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Jeremiah 24:9

Context
24:9 I will bring such disaster on them that all the kingdoms of the earth will be horrified. I will make them an object of reproach, a proverbial example of disaster. I will make them an object of ridicule, an example to be used in curses. 1  That is how they will be remembered wherever I banish them. 2 

Jeremiah 25:18

Context
25:18 I made Jerusalem 3  and the cities of Judah, its kings and its officials drink it. 4  I did it so Judah would become a ruin. I did it so Judah, its kings, and its officials would become an object 5  of horror and of hissing scorn, an example used in curses. 6  Such is already becoming the case! 7 

Jeremiah 26:6

Context
26:6 If you do not obey me, 8  then I will do to this temple what I did to Shiloh. 9  And I will make this city an example to be used in curses by people from all the nations on the earth.’”

Jeremiah 29:22

Context
29:22 And all the exiles of Judah who are in Babylon will use them as examples when they put a curse on anyone. They will say, “May the Lord treat you like Zedekiah and Ahab whom the king of Babylon roasted to death in the fire!” 10 

1 tn Or “an object of reproach in peoples’ proverbs…an object of ridicule in people’s curses.” The alternate translation treats the two pairs which are introduced without vavs (ו) but are joined by vavs as examples of hendiadys. This is very possible here but the chain does not contain this pairing in 25:18; 29:18.

sn For an example of how the “example used in curses” worked, see Jer 29:22. Sodom and Gomorrah evidently function much that same way (see 23:14; 49:18; 50:40; Deut 29:23; Zeph 2:9).

2 tn Heb “I will make them for a terror for disaster to all the kingdoms of the earth, for a reproach and for a proverb, for a taunt and a curse in all the places which I banish them there.” The complex Hebrew sentence has been broken down into equivalent shorter sentences to conform more with contemporary English style.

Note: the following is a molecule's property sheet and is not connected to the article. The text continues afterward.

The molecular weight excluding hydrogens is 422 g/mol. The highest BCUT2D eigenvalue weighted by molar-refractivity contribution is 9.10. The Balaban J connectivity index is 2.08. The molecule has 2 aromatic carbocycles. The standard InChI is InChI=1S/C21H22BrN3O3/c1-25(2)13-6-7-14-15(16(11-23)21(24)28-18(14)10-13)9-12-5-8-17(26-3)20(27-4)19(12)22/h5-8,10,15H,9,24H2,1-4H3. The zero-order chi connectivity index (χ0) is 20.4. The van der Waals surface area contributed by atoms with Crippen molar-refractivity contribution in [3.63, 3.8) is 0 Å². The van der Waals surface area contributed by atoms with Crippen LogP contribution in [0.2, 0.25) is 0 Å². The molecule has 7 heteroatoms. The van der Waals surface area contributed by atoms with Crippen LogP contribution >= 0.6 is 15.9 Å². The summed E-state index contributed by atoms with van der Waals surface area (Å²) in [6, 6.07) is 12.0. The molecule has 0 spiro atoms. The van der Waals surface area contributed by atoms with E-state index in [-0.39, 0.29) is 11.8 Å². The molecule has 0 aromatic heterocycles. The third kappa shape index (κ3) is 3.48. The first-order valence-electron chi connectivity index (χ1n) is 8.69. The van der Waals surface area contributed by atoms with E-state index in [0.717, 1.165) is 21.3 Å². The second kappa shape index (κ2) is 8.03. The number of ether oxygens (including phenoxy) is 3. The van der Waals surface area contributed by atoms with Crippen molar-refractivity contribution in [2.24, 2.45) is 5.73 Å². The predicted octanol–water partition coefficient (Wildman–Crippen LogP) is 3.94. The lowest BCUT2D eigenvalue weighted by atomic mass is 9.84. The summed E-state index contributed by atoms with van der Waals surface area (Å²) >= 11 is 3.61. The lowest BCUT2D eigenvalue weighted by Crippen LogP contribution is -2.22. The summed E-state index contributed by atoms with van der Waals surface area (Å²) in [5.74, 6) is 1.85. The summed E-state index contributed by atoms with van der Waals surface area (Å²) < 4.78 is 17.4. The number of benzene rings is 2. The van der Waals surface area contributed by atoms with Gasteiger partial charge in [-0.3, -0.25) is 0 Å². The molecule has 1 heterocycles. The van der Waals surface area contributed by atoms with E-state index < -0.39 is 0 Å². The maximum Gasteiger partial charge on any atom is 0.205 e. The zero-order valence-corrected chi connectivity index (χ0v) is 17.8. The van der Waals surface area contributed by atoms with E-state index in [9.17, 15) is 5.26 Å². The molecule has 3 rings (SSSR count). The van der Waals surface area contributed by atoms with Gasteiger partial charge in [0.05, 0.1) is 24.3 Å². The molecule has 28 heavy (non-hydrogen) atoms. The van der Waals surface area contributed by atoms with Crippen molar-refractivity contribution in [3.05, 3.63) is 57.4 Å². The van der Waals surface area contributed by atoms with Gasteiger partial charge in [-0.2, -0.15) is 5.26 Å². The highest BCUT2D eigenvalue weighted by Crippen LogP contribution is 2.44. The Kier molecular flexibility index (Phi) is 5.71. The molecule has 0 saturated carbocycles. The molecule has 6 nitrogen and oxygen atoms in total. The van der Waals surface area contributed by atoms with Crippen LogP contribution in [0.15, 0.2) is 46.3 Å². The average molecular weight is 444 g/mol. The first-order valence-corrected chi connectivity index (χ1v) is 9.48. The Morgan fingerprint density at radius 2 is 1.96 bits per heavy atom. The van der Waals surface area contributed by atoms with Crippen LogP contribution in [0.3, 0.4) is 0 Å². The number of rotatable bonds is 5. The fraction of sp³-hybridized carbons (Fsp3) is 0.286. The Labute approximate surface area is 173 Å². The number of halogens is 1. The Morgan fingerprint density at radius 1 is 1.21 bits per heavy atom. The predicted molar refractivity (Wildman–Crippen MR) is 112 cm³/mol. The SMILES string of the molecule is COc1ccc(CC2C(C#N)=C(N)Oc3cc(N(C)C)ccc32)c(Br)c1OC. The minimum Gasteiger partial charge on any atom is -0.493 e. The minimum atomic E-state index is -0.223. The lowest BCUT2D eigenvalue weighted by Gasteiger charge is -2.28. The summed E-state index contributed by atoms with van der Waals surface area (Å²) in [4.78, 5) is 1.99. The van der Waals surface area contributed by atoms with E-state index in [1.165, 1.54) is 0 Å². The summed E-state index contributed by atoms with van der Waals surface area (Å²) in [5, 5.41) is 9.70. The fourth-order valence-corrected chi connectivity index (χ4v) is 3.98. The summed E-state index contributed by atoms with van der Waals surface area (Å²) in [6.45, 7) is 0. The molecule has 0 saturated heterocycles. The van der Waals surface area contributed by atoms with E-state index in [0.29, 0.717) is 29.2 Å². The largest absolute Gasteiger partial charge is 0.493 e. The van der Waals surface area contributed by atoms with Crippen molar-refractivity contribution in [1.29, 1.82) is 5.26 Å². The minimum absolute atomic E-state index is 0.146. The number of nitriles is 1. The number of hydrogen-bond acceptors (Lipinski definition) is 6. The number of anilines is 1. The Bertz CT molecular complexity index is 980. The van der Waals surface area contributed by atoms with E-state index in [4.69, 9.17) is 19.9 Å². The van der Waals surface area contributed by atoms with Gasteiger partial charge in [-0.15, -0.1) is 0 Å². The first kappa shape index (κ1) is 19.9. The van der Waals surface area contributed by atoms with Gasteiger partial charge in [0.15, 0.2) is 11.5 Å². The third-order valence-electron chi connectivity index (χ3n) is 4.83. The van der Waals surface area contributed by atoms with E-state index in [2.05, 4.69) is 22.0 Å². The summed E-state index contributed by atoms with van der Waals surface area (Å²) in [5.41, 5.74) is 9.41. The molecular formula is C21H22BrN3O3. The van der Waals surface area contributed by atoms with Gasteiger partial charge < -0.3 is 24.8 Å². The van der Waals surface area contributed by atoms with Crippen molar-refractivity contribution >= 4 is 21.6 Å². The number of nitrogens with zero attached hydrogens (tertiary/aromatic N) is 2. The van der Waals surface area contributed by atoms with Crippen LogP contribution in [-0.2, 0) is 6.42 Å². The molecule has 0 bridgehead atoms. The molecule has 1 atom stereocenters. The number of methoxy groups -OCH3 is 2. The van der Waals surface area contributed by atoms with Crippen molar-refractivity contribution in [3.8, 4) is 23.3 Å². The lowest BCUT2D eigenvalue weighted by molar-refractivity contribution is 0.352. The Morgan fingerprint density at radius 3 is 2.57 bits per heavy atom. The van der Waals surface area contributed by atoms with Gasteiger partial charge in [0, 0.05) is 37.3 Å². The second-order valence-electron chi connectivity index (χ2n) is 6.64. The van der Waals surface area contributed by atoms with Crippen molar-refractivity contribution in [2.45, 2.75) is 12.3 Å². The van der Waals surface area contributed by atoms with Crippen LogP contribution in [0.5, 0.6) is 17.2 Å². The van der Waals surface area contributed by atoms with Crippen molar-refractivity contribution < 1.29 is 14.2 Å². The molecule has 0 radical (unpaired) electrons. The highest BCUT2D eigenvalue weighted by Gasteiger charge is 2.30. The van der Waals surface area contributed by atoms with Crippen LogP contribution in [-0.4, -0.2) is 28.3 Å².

3 map For location see Map5 B1; Map6 F3; Map7 E2; Map8 F2; Map10 B3; JP1 F4; JP2 F4; JP3 F4; JP4 F4.

4 tn The words “I made” and “drink it” are not in the text. The text from v. 18 to v. 26 contains a list of the nations that Jeremiah “made drink it.” The words are supplied in the translation here and at the beginning of v. 19 for the sake of clarity. See also the note on v. 26.

5 tn Heb “in order to make them a ruin, an object of…” The sentence is broken up and the antecedents are made specific for the sake of clarity and English style.

6 tn See the study note on 24:9 for explanation.

7 tn Heb “as it is today.” This phrase would obviously be more appropriate after all these things had happened as is the case in 44:6, 23 where the verbs referring to these conditions are past. Some see this phrase as a marginal gloss added after the tragedies of 597 b.c. or 586 b.c. However, it may refer here to the beginning stages where Judah has already suffered the loss of Josiah, of its freedom, of some of its temple treasures, and of some of its leaders (Dan 1:1-3. The different date for Jehoiakim there is due to the different method of counting the king’s first year; the third year there is the same as the fourth year in 25:1).

8 tn 26:4-6 are all one long sentence containing a long condition with subordinate clauses (vv. 4-5) and a compound consequence in v. 6: Heb “If you will not obey me by walking in my law…by paying attention to the words of the prophets which…and you did not pay heed, then I will make…and I will make…” The sentence has been broken down in conformity to contemporary English style but an attempt has been made to reflect all the subordinations in the English translation.

9 sn See the study note on Jer 7:13.

10 sn Being roasted to death in the fire appears to have been a common method of execution in Babylon. See Dan 3:6, 19-21. The famous law code of the Babylonian king Hammurabi also mandated this method of execution for various crimes a thousand years earlier. There is a satirical play on words involving their fate, “roasted them to death” (קָלָם, qalam), and the fact that that fate would become a common topic of curse (קְלָלָה, qÿlalah) pronounced on others in Babylon.



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